What are the Different Types of Right-Of-Way Law?

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  • Written By: Marlene Garcia
  • Edited By: Jenn Walker
  • Last Modified Date: 15 February 2020
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Right-of-way law governs the ability of the public or certain people to travel across land owned by someone else. A right-of way can be granted to public utility companies to maintain or install equipment; to walkers, hikers or bikers; or for water that flows through adjacent property. Some right-of way law grants an easement to a particular property owner to allow access and egress across a neighbor’s land. In farming areas, an easement might be given for tractors and other farm equipment to reach land used for crops.

Right-of way law originated in common law to address roads and pathways that were used for years by the public. In some regions, these uses were formalized, but in other areas it was simply understood that the property owner had made the route accessible to others. Some jurisdictions limit how easements or rights-of way may be used.

For example, a trail or path might be limited to bicycles and walkers. It may or may not allow horses and pets on the right-of-way. In some regions, right-of-way laws include language that allows the public to stop along the path or road to rest or have a snack. Right-of-way law may be more permissive in some countries and more restrictive in others.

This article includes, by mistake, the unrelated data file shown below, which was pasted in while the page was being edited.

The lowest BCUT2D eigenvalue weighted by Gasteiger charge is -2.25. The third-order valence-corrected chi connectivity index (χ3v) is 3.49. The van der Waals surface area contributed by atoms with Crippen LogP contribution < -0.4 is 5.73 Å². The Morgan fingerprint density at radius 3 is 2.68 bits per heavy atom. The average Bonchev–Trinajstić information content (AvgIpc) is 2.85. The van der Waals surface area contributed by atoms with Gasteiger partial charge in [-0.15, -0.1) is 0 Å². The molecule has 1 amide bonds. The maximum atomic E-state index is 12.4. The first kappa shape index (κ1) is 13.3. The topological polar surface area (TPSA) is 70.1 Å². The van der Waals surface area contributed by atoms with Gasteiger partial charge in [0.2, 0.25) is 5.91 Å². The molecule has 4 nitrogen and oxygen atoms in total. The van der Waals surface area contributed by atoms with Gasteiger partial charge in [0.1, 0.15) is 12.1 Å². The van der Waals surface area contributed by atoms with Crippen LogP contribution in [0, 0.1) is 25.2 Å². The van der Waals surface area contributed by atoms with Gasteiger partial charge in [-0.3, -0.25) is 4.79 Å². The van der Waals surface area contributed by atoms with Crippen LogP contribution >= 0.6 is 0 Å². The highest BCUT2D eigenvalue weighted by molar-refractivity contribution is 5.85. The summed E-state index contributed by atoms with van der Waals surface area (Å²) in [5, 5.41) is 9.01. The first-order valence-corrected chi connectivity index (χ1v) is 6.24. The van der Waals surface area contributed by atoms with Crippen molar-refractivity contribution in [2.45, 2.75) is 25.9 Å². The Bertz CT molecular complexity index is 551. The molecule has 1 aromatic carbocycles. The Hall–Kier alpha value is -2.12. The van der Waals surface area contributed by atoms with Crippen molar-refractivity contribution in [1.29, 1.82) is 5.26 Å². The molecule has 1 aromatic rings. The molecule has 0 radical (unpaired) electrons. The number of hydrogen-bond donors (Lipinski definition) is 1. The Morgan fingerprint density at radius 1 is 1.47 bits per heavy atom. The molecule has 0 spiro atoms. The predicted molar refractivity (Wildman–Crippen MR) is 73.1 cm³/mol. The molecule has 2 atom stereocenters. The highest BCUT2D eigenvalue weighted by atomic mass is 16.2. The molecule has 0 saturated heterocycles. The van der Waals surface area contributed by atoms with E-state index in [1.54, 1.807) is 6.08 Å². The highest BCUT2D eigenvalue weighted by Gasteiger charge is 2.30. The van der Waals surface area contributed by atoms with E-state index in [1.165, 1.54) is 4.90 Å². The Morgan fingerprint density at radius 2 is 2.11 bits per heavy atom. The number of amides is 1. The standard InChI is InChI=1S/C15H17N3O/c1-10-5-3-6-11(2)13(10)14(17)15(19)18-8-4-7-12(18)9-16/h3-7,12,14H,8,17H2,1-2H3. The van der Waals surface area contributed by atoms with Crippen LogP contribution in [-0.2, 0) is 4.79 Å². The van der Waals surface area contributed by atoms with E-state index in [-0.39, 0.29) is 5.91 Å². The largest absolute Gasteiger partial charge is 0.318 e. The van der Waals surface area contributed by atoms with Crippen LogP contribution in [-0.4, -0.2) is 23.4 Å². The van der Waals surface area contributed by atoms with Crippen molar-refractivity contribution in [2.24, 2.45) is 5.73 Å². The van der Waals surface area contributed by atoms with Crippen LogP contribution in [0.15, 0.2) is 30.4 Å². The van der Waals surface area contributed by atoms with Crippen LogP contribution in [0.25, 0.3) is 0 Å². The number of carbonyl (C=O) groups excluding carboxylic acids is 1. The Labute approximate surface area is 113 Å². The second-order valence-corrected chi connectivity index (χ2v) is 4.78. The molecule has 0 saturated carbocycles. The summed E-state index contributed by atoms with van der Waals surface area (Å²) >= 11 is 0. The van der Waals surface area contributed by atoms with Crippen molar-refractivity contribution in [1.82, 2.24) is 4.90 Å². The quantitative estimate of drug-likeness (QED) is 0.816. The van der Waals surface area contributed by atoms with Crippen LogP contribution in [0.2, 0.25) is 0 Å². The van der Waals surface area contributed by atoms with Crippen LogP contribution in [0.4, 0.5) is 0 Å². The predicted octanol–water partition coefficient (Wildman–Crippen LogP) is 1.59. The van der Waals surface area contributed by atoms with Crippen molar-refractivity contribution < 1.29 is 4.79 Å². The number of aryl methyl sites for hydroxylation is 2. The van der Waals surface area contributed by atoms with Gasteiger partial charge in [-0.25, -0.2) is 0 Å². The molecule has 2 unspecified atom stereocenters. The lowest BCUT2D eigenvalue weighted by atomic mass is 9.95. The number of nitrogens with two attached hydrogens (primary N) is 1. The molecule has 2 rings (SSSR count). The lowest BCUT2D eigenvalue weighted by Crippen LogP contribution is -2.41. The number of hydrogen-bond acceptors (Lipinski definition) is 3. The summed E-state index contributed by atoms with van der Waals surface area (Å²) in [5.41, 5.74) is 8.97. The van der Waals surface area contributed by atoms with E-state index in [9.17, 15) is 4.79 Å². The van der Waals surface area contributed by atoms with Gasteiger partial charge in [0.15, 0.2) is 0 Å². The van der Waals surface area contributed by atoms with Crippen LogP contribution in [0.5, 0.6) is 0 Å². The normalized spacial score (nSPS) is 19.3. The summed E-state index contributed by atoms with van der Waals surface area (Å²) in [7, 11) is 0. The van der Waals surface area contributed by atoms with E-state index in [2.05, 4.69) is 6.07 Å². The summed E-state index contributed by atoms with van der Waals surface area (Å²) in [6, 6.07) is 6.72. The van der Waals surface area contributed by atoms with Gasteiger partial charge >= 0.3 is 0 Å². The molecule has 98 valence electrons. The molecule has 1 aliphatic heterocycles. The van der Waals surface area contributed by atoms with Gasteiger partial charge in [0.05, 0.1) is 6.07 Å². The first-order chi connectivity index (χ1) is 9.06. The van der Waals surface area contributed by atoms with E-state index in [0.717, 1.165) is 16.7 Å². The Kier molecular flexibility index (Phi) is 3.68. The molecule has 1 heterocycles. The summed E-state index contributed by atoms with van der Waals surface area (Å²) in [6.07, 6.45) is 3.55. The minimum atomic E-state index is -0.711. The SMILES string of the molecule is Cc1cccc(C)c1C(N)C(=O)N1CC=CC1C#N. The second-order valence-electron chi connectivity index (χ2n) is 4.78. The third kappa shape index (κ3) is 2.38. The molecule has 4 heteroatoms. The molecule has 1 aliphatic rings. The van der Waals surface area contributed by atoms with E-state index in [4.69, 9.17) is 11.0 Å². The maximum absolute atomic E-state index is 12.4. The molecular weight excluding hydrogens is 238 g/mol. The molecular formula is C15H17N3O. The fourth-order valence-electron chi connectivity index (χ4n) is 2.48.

Easements are sometimes formalized in recorded property documents. For a property owner who has no other access to his or her land, the easement permits crossing a neighbor’s property to enter land owned by the person holding the easement. This right-of-way law is permanent in some jurisdictions and cannot be revoked unless the use of the land changes. Right-of-way law in other areas contains a clause that allows the easement to revert to the original owner if it is not being used for its intended purpose.

One function of right-of-way law authorizes public access to regional or national parks and recreation areas. In some beach communities, for instance, the shoreline within a certain distance is considered public and cannot be restricted by a person who owns beachfront property. In these cases, the property owner typically is required to grant an easement to the public and may not build fences or other structures that block access to the beach.

Some governments use the power of eminent domain to condemn property that is needed for public works projects. This usually happens when a landowner refuses to consent to an easement and will not sell the property to the government agency. Eminent domain permits the government to buy the property at fair market value if it is needed to benefit the public, such as to widen a highway.


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